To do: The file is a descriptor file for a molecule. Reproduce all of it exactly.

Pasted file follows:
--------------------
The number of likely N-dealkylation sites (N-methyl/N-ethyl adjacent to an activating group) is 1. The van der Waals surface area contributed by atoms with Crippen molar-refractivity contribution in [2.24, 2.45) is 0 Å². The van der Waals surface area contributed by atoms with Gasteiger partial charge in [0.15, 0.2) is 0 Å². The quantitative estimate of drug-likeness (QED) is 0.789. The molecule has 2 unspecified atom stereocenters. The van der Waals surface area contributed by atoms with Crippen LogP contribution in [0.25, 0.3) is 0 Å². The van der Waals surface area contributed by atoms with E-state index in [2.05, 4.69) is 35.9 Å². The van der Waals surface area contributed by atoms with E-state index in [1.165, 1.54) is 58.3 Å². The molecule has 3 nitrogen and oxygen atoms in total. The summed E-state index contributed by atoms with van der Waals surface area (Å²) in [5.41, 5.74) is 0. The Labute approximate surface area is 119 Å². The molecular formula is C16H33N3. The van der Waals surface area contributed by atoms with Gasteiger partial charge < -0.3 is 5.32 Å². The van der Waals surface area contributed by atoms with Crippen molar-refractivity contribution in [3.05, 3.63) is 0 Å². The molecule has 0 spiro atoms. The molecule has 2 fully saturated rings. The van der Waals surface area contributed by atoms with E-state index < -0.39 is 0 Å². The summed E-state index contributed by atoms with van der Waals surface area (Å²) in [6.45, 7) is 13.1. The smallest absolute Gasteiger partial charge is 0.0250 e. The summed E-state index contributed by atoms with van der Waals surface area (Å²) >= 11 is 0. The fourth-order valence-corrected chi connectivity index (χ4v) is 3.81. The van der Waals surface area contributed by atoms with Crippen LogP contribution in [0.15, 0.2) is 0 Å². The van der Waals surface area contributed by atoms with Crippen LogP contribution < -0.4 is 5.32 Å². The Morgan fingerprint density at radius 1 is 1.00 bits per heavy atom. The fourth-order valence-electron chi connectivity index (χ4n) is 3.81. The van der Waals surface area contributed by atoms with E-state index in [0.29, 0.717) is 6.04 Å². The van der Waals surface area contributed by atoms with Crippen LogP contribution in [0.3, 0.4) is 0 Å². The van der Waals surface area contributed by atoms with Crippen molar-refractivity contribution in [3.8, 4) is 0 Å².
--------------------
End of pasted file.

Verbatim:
The number of likely N-dealkylation sites (N-methyl/N-ethyl adjacent to an activating group) is 1. The van der Waals surface area contributed by atoms with Crippen molar-refractivity contribution in [2.24, 2.45) is 0 Å². The van der Waals surface area contributed by atoms with Gasteiger partial charge in [0.15, 0.2) is 0 Å². The quantitative estimate of drug-likeness (QED) is 0.789. The molecule has 2 unspecified atom stereocenters. The van der Waals surface area contributed by atoms with Crippen LogP contribution in [0.25, 0.3) is 0 Å². The van der Waals surface area contributed by atoms with E-state index in [2.05, 4.69) is 35.9 Å². The van der Waals surface area contributed by atoms with E-state index in [1.165, 1.54) is 58.3 Å². The molecule has 3 nitrogen and oxygen atoms in total. The summed E-state index contributed by atoms with van der Waals surface area (Å²) in [5.41, 5.74) is 0. The Labute approximate surface area is 119 Å². The molecular formula is C16H33N3. The van der Waals surface area contributed by atoms with Gasteiger partial charge < -0.3 is 5.32 Å². The van der Waals surface area contributed by atoms with Crippen molar-refractivity contribution in [3.05, 3.63) is 0 Å². The molecule has 0 spiro atoms. The molecule has 2 fully saturated rings. The van der Waals surface area contributed by atoms with E-state index < -0.39 is 0 Å². The summed E-state index contributed by atoms with van der Waals surface area (Å²) in [6.45, 7) is 13.1. The smallest absolute Gasteiger partial charge is 0.0250 e. The summed E-state index contributed by atoms with van der Waals surface area (Å²) >= 11 is 0. The fourth-order valence-corrected chi connectivity index (χ4v) is 3.81. The van der Waals surface area contributed by atoms with Crippen LogP contribution in [0.15, 0.2) is 0 Å². The van der Waals surface area contributed by atoms with Crippen LogP contribution < -0.4 is 5.32 Å². The Morgan fingerprint density at radius 1 is 1.00 bits per heavy atom. The fourth-order valence-electron chi connectivity index (χ4n) is 3.81. The van der Waals surface area contributed by atoms with E-state index in [0.29, 0.717) is 6.04 Å². The van der Waals surface area contributed by atoms with Crippen LogP contribution in [0.3, 0.4) is 0 Å². The van der Waals surface area contributed by atoms with Crippen molar-refractivity contribution in [3.8, 4) is 0 Å².